Three Homeschool Scheduling Methods (Pick your Poison)

All right - Scheduling is a thing that we HAVE to do. Right? If it's not on the calendar, it doesn't happen. We all know that, because we have those AWESOME friends and we tell them something like this: "We should really hang out sometime."
And then we never do it, unless we pull out our calendars and choose a time and a place.

Homeschooling is exactly the same. There's enough life and love and cooking and eating and cleaning to take up the full day without ever having a single lesson. It does not automatically happen.

Enter, stage left: PICK YOUR POISON! (I say poison because it's a necessary evil - scheduling is something that most people would rather avoid. It feels bossy, tyrannical, and brings out our rebellious side. And let's face it. You're a rebel - you wouldn't be homeschooling if you weren't.)



FORMULA #1: TIME BASED SCHEDULE This is is typically where everyone starts, because it's what they know - An Hourly Schedule. You have the times going down the left side of the paper, and then you write in the events or subjects or classes. Each day typically begins and ends at the same time, and the weekly changes that are necessary are also all factored in all ready. The biggest mistake people make is not POSTING the schedule. It needs to be easily seen by ALL household members. Stick it somewhere on the wall!

  • Pros: it looks good on paper, clear, crisp, easy to understand. Traditional, distinct, and specific. "Normal"
  • Cons: doesn't allow for flexibility, choice, preferences, or the delays or quick pace that sometimes happens. Getting "ahead" or "behind" is inevitable and throws the hours off by a bit or a bunch one way or another. Adjusting is hard to do without a pencil scratching out.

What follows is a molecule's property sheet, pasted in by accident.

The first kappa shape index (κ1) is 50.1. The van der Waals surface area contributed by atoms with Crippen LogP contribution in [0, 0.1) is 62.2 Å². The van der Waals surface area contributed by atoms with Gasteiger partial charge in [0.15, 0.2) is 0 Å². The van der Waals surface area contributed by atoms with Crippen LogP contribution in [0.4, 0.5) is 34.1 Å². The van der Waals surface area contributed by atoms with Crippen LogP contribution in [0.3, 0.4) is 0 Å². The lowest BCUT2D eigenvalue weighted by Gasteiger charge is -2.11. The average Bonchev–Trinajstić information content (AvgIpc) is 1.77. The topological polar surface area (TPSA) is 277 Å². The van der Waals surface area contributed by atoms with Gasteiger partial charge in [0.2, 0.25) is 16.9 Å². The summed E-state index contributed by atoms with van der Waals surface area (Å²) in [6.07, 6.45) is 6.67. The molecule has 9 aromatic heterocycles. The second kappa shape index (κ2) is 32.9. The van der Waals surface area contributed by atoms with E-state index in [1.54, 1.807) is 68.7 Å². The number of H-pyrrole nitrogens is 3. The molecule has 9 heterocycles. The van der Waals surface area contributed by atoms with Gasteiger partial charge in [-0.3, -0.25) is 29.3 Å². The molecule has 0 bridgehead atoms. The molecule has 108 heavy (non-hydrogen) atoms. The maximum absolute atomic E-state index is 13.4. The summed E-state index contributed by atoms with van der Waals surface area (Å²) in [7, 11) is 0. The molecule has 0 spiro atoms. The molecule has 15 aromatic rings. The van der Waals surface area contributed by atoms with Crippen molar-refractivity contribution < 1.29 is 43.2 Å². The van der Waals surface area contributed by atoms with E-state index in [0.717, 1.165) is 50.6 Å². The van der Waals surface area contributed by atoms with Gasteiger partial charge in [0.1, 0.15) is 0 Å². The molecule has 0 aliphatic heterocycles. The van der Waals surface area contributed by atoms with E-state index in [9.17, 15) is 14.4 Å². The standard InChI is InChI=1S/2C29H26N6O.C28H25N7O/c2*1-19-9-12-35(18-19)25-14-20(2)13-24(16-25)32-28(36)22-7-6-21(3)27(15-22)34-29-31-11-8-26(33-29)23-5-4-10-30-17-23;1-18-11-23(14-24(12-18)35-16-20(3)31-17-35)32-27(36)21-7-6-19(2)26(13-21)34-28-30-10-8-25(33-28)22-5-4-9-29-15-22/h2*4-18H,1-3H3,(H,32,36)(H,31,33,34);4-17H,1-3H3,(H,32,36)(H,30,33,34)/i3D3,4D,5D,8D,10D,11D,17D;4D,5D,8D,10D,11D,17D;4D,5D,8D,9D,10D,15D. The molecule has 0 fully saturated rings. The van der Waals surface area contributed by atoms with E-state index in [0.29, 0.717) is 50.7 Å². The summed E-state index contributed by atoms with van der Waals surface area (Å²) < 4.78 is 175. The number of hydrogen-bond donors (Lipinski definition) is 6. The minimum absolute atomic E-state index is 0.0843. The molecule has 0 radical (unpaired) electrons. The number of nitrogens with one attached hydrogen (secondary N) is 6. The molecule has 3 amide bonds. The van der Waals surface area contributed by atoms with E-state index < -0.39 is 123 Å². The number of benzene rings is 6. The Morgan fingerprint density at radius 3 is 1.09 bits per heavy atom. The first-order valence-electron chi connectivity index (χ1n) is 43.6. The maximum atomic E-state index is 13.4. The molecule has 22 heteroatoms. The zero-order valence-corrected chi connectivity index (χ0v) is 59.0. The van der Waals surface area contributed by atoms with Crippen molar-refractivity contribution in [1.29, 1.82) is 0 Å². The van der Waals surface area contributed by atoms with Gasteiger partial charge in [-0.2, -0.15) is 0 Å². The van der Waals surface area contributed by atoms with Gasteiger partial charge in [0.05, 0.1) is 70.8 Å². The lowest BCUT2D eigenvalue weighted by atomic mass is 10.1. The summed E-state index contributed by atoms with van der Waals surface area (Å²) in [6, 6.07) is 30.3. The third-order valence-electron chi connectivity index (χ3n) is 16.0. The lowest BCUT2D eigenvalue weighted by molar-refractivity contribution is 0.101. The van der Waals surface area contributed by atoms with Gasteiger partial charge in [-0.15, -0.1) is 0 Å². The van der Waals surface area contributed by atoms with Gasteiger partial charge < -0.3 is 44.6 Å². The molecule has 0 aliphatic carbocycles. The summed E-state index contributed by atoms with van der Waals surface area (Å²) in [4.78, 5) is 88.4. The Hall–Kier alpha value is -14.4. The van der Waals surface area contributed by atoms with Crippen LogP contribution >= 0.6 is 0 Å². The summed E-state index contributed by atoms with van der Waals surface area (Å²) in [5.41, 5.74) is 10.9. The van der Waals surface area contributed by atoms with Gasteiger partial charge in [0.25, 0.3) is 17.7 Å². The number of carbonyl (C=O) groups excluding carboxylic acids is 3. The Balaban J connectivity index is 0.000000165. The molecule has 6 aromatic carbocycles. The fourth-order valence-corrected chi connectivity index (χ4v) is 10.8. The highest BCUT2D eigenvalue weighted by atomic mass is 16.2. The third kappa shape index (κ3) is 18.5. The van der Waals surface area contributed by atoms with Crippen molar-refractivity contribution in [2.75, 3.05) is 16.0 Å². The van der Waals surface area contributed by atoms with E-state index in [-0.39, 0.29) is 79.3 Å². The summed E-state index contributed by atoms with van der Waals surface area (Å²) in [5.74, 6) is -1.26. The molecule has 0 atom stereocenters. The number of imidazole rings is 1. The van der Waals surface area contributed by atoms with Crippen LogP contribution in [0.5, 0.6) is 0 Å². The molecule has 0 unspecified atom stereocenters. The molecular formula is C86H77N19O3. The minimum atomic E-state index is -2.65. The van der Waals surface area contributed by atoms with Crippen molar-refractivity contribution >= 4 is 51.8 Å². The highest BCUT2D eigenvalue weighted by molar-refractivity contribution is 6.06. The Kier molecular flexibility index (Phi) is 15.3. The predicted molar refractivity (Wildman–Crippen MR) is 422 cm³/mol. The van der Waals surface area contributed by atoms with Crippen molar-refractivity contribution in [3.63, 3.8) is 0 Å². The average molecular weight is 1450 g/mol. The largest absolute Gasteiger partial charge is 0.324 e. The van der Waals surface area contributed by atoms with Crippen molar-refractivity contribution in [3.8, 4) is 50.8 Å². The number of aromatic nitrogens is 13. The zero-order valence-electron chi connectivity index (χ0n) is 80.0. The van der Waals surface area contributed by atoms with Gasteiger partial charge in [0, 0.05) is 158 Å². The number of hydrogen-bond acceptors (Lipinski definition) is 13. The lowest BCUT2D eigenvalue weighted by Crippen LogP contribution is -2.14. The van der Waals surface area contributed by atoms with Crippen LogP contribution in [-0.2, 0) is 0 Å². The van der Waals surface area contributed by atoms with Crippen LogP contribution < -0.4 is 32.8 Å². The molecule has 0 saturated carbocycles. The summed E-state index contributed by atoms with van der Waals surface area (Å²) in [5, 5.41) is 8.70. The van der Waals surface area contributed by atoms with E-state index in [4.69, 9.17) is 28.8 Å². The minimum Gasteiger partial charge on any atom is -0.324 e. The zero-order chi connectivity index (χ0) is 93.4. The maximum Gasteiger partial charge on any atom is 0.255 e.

• In a perfect world, where does Spanish go? 30 minutes, somewhere before the noon hour, or at eating time. (High schoolers may prefer the afternoon)

 This the one we use. I have a checklist for each kid for each day. Some days are heavier than others, and we TYPICALLY start at the same time, but it's not written anywhere. Now that I think about it, we've been changing our start time quite a bit lately. The kids each have a list, but they can decide what to do when, and when they're done, they're done! One year, our fourth child (a BOY!) would regularly get up super early, do all his individual work for the day, and that way, when we completed our group lessons, he was all done, would go and play, and then take a nap. He LOVED it. The biggest issue: POST IT! You MUST post the checklist SOMEWHERE where you can see it!

  • Pros: it's a literal list that you can just check off as you get it done. Flexible, direct, specific. Allow for speed changes and different days of the week changes
  • Cons: No time constraints means that you sometimes run out of time, and there are unchecked items. Habit of leaving something undone, with the expectation of "doubling tomorrow" can creep in easily.
  • In a perfect world, where does Spanish go? If you are finding that you run out of time for Spanish, then I would put it ANYwhere before math. (No one ever skips math!) Set a timer for 20 minutes, and push GO when you have your flashcards or video or textbook found and laid out. Checking it off with a snack or meal is a great time to add it in.